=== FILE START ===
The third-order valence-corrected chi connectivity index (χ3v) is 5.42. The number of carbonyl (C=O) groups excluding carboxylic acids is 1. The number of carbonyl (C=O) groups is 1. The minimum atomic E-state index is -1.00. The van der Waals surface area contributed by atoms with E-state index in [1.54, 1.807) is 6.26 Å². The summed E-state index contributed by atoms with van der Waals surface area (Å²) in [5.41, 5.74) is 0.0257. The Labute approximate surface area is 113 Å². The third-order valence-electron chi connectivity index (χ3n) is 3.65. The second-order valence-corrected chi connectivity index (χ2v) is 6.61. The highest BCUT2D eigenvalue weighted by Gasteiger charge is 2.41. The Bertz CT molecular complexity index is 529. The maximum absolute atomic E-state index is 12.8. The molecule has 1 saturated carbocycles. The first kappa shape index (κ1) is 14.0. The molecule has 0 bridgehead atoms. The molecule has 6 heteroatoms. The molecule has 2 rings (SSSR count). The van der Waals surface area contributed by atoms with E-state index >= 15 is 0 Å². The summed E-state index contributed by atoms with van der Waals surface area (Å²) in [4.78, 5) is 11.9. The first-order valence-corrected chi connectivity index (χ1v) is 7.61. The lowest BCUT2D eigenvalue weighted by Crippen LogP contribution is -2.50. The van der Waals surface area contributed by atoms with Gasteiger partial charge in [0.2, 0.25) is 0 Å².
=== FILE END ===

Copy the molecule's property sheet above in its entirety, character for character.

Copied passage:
The third-order valence-corrected chi connectivity index (χ3v) is 5.42. The number of carbonyl (C=O) groups excluding carboxylic acids is 1. The number of carbonyl (C=O) groups is 1. The minimum atomic E-state index is -1.00. The van der Waals surface area contributed by atoms with E-state index in [1.54, 1.807) is 6.26 Å². The summed E-state index contributed by atoms with van der Waals surface area (Å²) in [5.41, 5.74) is 0.0257. The Labute approximate surface area is 113 Å². The third-order valence-electron chi connectivity index (χ3n) is 3.65. The second-order valence-corrected chi connectivity index (χ2v) is 6.61. The highest BCUT2D eigenvalue weighted by Gasteiger charge is 2.41. The Bertz CT molecular complexity index is 529. The maximum absolute atomic E-state index is 12.8. The molecule has 1 saturated carbocycles. The first kappa shape index (κ1) is 14.0. The molecule has 0 bridgehead atoms. The molecule has 6 heteroatoms. The molecule has 2 rings (SSSR count). The van der Waals surface area contributed by atoms with E-state index >= 15 is 0 Å². The summed E-state index contributed by atoms with van der Waals surface area (Å²) in [4.78, 5) is 11.9. The first-order valence-corrected chi connectivity index (χ1v) is 7.61. The lowest BCUT2D eigenvalue weighted by Crippen LogP contribution is -2.50. The van der Waals surface area contributed by atoms with Gasteiger partial charge in [0.2, 0.25) is 0 Å².